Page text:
Marco Polo: The Label of Discovery

Copyright © by Fred Flaxman, 1997.

Twenty-seven years ago I was given the unique, once-in-a-lifetime opportunity of starting a new public radio station in the nation's capital. WETA-FM is now a well-established, successful classical-music broadcaster operating from state-of-the-art facilities in the Virginia suburbs. But when I ran it, we were located in a trailer next to a small, cramped transmitter building. My office was in a closet-sized kitchen, right next to the bathroom. When I was on the phone and someone flushed the toilet, I couldn't hear what the person on the other end of the phone line was saying.

What mattered to the audience, of course, was what the station sounded like, not what it looked like or how difficult it was for the seven of us who worked there every day. And we must have sounded pretty good because within two years WETA-FM was the second-most-listened-to public radio station in the country, after WNYC-FM in New York City.

My job was one of the most interesting assignments I ever had. I designed the format, created and named the programs, selected the syndicated material we used, put together the broadcast schedule, hired the announcers, and managed the station. Once in a while I took the time to write, produce and host a special.

At one point I produced a couple of pilots for a series which I called "Bottom of the Barrel." The idea was to present little-known works by major composers and major works by little-known composers. The series never got beyond the pilot stage, but the concept has been with me ever since. In recent years it has emerged in the form of print media and Internet columns with the much-more-positive title "Compact Discoveries."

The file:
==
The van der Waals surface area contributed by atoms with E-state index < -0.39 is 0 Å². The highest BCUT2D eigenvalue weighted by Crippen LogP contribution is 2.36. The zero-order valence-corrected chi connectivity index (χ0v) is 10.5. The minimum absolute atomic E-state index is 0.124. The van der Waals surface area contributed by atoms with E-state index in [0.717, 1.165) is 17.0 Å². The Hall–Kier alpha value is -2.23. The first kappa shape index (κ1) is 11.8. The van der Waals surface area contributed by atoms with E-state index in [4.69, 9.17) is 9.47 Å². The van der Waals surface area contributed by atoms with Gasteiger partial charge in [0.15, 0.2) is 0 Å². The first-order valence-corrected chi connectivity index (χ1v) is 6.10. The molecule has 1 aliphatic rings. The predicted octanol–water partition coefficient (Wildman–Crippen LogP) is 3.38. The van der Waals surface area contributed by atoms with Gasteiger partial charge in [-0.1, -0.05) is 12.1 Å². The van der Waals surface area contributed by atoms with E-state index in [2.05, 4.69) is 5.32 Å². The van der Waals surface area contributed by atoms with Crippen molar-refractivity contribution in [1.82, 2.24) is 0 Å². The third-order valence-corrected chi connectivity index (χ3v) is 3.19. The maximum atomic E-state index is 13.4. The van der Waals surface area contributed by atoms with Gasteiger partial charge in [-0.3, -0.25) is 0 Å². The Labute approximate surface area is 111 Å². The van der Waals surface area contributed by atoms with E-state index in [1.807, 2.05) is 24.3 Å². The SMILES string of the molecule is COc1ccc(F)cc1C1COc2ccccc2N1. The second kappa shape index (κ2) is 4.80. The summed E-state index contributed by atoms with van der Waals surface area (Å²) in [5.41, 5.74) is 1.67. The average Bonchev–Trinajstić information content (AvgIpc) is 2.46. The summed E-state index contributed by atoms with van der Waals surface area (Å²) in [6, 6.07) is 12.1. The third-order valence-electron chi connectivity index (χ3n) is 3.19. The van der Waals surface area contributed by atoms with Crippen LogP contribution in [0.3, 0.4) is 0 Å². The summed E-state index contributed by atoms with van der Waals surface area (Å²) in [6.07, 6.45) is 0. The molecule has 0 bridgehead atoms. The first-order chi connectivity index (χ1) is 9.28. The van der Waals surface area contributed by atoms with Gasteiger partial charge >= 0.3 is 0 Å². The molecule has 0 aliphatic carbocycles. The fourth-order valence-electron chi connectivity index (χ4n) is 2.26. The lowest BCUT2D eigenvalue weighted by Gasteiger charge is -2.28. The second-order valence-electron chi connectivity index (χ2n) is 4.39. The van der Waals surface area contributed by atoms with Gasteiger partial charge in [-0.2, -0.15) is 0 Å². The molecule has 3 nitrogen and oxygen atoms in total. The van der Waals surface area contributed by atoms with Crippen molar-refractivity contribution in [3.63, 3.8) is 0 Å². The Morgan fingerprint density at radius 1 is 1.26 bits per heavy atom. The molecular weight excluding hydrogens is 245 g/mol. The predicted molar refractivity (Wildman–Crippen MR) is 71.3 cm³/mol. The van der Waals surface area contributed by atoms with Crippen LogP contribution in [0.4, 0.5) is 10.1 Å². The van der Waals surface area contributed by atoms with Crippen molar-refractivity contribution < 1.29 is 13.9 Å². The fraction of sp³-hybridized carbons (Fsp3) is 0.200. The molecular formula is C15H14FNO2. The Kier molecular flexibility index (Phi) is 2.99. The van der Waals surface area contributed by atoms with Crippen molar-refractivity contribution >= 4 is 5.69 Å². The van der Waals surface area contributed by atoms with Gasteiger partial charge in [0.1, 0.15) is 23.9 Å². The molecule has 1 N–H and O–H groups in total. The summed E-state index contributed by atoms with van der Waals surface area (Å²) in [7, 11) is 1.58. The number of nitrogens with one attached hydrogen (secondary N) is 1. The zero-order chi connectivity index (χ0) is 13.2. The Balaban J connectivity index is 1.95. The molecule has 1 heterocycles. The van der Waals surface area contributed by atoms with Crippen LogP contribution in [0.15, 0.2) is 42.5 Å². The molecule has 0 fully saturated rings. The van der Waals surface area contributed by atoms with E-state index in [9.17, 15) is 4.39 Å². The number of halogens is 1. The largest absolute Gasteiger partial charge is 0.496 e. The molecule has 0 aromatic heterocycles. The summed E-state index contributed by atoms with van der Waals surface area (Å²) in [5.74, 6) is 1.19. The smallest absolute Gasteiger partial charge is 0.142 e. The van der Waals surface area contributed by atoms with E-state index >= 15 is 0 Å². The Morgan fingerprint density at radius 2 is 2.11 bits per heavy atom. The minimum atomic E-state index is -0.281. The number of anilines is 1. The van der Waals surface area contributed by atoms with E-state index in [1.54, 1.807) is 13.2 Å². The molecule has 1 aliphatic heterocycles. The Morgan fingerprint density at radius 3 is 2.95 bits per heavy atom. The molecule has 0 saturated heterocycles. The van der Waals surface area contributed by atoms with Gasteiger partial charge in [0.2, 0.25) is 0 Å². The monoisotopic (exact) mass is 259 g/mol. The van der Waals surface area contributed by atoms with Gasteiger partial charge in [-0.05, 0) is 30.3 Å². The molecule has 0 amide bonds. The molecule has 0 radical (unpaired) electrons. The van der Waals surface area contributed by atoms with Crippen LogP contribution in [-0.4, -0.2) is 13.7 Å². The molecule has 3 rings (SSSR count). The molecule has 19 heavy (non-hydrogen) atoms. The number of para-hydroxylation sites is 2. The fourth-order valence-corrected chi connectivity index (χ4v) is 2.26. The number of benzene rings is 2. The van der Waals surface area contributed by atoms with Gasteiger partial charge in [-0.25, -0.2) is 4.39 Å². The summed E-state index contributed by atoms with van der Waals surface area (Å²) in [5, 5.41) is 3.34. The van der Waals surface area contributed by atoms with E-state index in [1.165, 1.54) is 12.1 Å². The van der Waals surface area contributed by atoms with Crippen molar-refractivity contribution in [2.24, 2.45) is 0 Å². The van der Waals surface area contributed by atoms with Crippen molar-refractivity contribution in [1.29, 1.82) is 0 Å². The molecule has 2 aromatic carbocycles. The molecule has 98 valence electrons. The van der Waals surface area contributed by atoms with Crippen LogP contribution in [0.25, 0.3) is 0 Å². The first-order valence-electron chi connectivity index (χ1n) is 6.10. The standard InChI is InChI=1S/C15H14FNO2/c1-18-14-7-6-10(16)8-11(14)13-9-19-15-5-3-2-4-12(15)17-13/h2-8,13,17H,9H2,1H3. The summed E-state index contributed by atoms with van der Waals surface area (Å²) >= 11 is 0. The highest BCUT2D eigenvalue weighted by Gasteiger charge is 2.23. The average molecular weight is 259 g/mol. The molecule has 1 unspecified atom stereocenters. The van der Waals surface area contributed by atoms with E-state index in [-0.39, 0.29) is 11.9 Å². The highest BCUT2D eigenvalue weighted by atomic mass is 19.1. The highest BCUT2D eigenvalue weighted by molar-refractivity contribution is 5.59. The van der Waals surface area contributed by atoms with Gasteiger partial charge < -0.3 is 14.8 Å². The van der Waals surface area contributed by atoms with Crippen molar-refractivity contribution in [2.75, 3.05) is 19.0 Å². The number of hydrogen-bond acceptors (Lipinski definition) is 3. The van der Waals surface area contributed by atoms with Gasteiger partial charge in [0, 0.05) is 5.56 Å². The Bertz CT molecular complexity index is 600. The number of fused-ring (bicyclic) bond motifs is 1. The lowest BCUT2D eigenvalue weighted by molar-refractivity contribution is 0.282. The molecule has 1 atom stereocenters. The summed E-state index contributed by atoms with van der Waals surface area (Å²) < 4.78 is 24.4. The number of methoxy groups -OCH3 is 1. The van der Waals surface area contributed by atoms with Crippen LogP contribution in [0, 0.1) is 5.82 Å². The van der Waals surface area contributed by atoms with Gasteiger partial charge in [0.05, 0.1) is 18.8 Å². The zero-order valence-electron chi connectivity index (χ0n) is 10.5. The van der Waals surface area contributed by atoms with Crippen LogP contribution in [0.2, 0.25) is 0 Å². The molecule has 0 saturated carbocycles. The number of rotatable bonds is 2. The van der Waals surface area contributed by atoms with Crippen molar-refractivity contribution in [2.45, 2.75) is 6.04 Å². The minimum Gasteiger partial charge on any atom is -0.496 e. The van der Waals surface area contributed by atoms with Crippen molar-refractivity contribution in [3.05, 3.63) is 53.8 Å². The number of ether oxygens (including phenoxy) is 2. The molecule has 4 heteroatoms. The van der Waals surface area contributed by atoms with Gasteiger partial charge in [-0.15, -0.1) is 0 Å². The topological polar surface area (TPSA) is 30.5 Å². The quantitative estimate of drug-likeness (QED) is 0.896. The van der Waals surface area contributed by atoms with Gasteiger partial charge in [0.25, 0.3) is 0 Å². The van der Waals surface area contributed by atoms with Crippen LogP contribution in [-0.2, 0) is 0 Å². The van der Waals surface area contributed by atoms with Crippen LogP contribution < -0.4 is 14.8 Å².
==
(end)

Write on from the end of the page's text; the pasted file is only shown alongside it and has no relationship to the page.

The columns are written for classical music lovers who are already familiar with the warhorses of the repertoire and are looking to expand their knowledge to worthwhile, but less celebrated, compositions.

Knowing my long-standing passion for the hidden treasures of the classical repertoire, you can appreciate how excited I am about a CD label which is devoted to recording these neglected compositions with state-of-the-art sound and making them readily available in attractive packages with well-researched and interesting program notes. The company is called, most appropriately, Marco Polo, the label of discovery.

Their catalog at this point contains more than 500 CDs ranging from composers as well known as Bartok, Borodin, Debussy, Dvorak and Hindemith, through such less familiar names as Alkan, Arensky, Balakirev, Bax, and Bruch, to a whole host of folks whom even I, with my passionate interest in the obscure, had never heard of before. These include Jan Levoslav Bella, Mihaly Mosonyi, Havergal Brian, Augusta Homes, Alfred Hill, Mikolajus Konstantinas Ciurlionis, Arthur Meulemans and Paul Gilson.

Now I would be somewhat less than honest if I told you that every Marco Polo release was a compact discovery worthy of a prominent place in your permanent collection. Sometimes I feel that their main purpose is to help classical music lovers appreciate what really great music is, by giving us the opportunity to listen to the truly mediocre. But there are many real discoveries on this label, and lots of other good listening as well. Here are just a few of my favorites:

The Slovak composer Jan Levoslav Bella (1843-1936) was an ordained priest who quit to become director of music in Mermannstadt, now Sibiu in modern Romania. He wrote melodious, romantic string quartets which the Moyzes Quartet has digitally recorded on Marco Polo (8.223839).